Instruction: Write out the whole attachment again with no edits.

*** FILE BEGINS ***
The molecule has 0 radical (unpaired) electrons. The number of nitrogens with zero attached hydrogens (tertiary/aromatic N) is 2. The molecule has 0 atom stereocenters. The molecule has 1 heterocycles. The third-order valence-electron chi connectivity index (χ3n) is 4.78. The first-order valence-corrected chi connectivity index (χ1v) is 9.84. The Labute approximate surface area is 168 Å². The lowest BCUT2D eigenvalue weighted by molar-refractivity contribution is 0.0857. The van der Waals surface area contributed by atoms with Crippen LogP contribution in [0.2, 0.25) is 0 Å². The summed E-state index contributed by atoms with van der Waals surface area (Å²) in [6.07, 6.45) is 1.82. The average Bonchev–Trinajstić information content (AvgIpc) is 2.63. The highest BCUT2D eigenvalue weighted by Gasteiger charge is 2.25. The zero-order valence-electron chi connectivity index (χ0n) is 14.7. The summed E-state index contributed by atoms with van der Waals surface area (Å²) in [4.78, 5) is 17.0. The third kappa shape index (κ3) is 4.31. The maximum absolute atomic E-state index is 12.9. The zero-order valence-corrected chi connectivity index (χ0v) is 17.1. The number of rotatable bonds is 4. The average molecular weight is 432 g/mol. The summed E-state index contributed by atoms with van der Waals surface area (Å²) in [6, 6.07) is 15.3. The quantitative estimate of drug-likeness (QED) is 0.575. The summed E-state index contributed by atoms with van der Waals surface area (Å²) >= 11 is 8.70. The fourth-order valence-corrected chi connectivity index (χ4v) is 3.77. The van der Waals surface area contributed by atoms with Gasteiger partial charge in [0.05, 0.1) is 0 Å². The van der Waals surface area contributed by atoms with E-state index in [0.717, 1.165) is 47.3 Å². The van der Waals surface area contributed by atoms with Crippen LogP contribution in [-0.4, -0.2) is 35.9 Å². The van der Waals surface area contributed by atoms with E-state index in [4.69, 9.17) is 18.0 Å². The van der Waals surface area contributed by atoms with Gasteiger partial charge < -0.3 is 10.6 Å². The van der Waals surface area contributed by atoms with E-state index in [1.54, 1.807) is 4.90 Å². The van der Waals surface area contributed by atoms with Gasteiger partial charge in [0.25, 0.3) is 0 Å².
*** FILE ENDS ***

The molecule has 0 radical (unpaired) electrons. The number of nitrogens with zero attached hydrogens (tertiary/aromatic N) is 2. The molecule has 0 atom stereocenters. The molecule has 1 heterocycles. The third-order valence-electron chi connectivity index (χ3n) is 4.78. The first-order valence-corrected chi connectivity index (χ1v) is 9.84. The Labute approximate surface area is 168 Å². The lowest BCUT2D eigenvalue weighted by molar-refractivity contribution is 0.0857. The van der Waals surface area contributed by atoms with Crippen LogP contribution in [0.2, 0.25) is 0 Å². The summed E-state index contributed by atoms with van der Waals surface area (Å²) in [6.07, 6.45) is 1.82. The average Bonchev–Trinajstić information content (AvgIpc) is 2.63. The highest BCUT2D eigenvalue weighted by Gasteiger charge is 2.25. The zero-order valence-electron chi connectivity index (χ0n) is 14.7. The summed E-state index contributed by atoms with van der Waals surface area (Å²) in [4.78, 5) is 17.0. The third kappa shape index (κ3) is 4.31. The maximum absolute atomic E-state index is 12.9. The zero-order valence-corrected chi connectivity index (χ0v) is 17.1. The number of rotatable bonds is 4. The average molecular weight is 432 g/mol. The summed E-state index contributed by atoms with van der Waals surface area (Å²) in [6, 6.07) is 15.3. The quantitative estimate of drug-likeness (QED) is 0.575. The summed E-state index contributed by atoms with van der Waals surface area (Å²) >= 11 is 8.70. The fourth-order valence-corrected chi connectivity index (χ4v) is 3.77. The van der Waals surface area contributed by atoms with Gasteiger partial charge in [0.05, 0.1) is 0 Å². The van der Waals surface area contributed by atoms with E-state index in [0.717, 1.165) is 47.3 Å². The van der Waals surface area contributed by atoms with Crippen LogP contribution in [-0.4, -0.2) is 35.9 Å². The van der Waals surface area contributed by atoms with E-state index in [4.69, 9.17) is 18.0 Å². The van der Waals surface area contributed by atoms with Gasteiger partial charge < -0.3 is 10.6 Å². The van der Waals surface area contributed by atoms with E-state index in [1.54, 1.807) is 4.90 Å². The van der Waals surface area contributed by atoms with Gasteiger partial charge in [0.25, 0.3) is 0 Å².